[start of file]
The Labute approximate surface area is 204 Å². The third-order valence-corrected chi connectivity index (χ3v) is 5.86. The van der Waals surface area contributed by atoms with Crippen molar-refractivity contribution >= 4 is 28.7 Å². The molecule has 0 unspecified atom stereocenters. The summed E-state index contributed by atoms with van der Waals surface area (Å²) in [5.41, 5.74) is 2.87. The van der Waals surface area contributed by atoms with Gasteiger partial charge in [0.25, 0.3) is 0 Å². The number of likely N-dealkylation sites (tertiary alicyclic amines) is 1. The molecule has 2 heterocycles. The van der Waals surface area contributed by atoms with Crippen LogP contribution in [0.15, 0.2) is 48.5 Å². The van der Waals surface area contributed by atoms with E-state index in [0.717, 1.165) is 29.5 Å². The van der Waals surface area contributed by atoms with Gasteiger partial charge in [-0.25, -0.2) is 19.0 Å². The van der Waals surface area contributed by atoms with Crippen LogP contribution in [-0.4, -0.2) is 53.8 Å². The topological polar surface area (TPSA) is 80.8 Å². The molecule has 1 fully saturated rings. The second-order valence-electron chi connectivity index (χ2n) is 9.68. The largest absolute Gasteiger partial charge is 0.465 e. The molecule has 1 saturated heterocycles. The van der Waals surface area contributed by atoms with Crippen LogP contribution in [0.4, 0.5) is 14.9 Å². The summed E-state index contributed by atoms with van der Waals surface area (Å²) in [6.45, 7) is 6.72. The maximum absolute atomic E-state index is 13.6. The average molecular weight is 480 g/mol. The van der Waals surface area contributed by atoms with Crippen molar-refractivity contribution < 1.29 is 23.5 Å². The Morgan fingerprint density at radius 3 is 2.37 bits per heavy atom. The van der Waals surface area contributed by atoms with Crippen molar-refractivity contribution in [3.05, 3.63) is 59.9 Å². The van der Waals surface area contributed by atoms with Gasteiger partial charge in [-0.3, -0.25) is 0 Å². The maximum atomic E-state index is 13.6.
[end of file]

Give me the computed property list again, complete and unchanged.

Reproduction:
The Labute approximate surface area is 204 Å². The third-order valence-corrected chi connectivity index (χ3v) is 5.86. The van der Waals surface area contributed by atoms with Crippen molar-refractivity contribution >= 4 is 28.7 Å². The molecule has 0 unspecified atom stereocenters. The summed E-state index contributed by atoms with van der Waals surface area (Å²) in [5.41, 5.74) is 2.87. The van der Waals surface area contributed by atoms with Gasteiger partial charge in [0.25, 0.3) is 0 Å². The number of likely N-dealkylation sites (tertiary alicyclic amines) is 1. The molecule has 2 heterocycles. The van der Waals surface area contributed by atoms with Crippen LogP contribution in [0.15, 0.2) is 48.5 Å². The van der Waals surface area contributed by atoms with E-state index in [0.717, 1.165) is 29.5 Å². The van der Waals surface area contributed by atoms with Gasteiger partial charge in [-0.25, -0.2) is 19.0 Å². The van der Waals surface area contributed by atoms with Crippen LogP contribution in [-0.4, -0.2) is 53.8 Å². The topological polar surface area (TPSA) is 80.8 Å². The molecule has 1 fully saturated rings. The second-order valence-electron chi connectivity index (χ2n) is 9.68. The largest absolute Gasteiger partial charge is 0.465 e. The molecule has 1 saturated heterocycles. The van der Waals surface area contributed by atoms with Crippen LogP contribution in [0.4, 0.5) is 14.9 Å². The summed E-state index contributed by atoms with van der Waals surface area (Å²) in [6.45, 7) is 6.72. The maximum absolute atomic E-state index is 13.6. The average molecular weight is 480 g/mol. The van der Waals surface area contributed by atoms with Crippen molar-refractivity contribution < 1.29 is 23.5 Å². The Morgan fingerprint density at radius 3 is 2.37 bits per heavy atom. The van der Waals surface area contributed by atoms with Crippen molar-refractivity contribution in [3.05, 3.63) is 59.9 Å². The van der Waals surface area contributed by atoms with Gasteiger partial charge in [-0.3, -0.25) is 0 Å². The maximum atomic E-state index is 13.6.